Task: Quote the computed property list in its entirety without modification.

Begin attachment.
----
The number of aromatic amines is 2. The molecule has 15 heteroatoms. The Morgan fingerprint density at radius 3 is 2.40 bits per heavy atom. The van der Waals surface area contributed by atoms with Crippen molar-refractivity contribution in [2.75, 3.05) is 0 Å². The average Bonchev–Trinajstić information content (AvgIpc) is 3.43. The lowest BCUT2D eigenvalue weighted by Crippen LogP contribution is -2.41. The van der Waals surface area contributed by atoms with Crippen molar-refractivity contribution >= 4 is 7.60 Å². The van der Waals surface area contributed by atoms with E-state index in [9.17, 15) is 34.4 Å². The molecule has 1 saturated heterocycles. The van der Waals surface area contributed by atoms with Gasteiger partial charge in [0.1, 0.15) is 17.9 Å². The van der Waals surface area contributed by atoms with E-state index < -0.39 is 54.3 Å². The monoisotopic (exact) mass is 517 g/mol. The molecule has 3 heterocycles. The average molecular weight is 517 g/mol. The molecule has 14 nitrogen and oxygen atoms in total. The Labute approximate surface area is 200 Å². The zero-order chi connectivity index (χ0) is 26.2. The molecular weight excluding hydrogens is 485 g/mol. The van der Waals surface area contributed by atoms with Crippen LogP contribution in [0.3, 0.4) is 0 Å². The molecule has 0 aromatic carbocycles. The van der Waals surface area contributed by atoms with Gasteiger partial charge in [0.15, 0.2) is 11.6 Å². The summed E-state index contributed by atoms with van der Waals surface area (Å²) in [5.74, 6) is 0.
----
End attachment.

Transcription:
The number of aromatic amines is 2. The molecule has 15 heteroatoms. The Morgan fingerprint density at radius 3 is 2.40 bits per heavy atom. The van der Waals surface area contributed by atoms with Crippen molar-refractivity contribution in [2.75, 3.05) is 0 Å². The average Bonchev–Trinajstić information content (AvgIpc) is 3.43. The lowest BCUT2D eigenvalue weighted by Crippen LogP contribution is -2.41. The van der Waals surface area contributed by atoms with Crippen molar-refractivity contribution >= 4 is 7.60 Å². The van der Waals surface area contributed by atoms with E-state index in [9.17, 15) is 34.4 Å². The molecule has 1 saturated heterocycles. The van der Waals surface area contributed by atoms with Gasteiger partial charge in [0.1, 0.15) is 17.9 Å². The van der Waals surface area contributed by atoms with E-state index < -0.39 is 54.3 Å². The monoisotopic (exact) mass is 517 g/mol. The molecule has 3 heterocycles. The average molecular weight is 517 g/mol. The molecule has 14 nitrogen and oxygen atoms in total. The Labute approximate surface area is 200 Å². The zero-order chi connectivity index (χ0) is 26.2. The molecular weight excluding hydrogens is 485 g/mol. The van der Waals surface area contributed by atoms with Crippen LogP contribution in [0.3, 0.4) is 0 Å². The molecule has 0 aromatic carbocycles. The van der Waals surface area contributed by atoms with Gasteiger partial charge in [0.15, 0.2) is 11.6 Å². The summed E-state index contributed by atoms with van der Waals surface area (Å²) in [5.74, 6) is 0.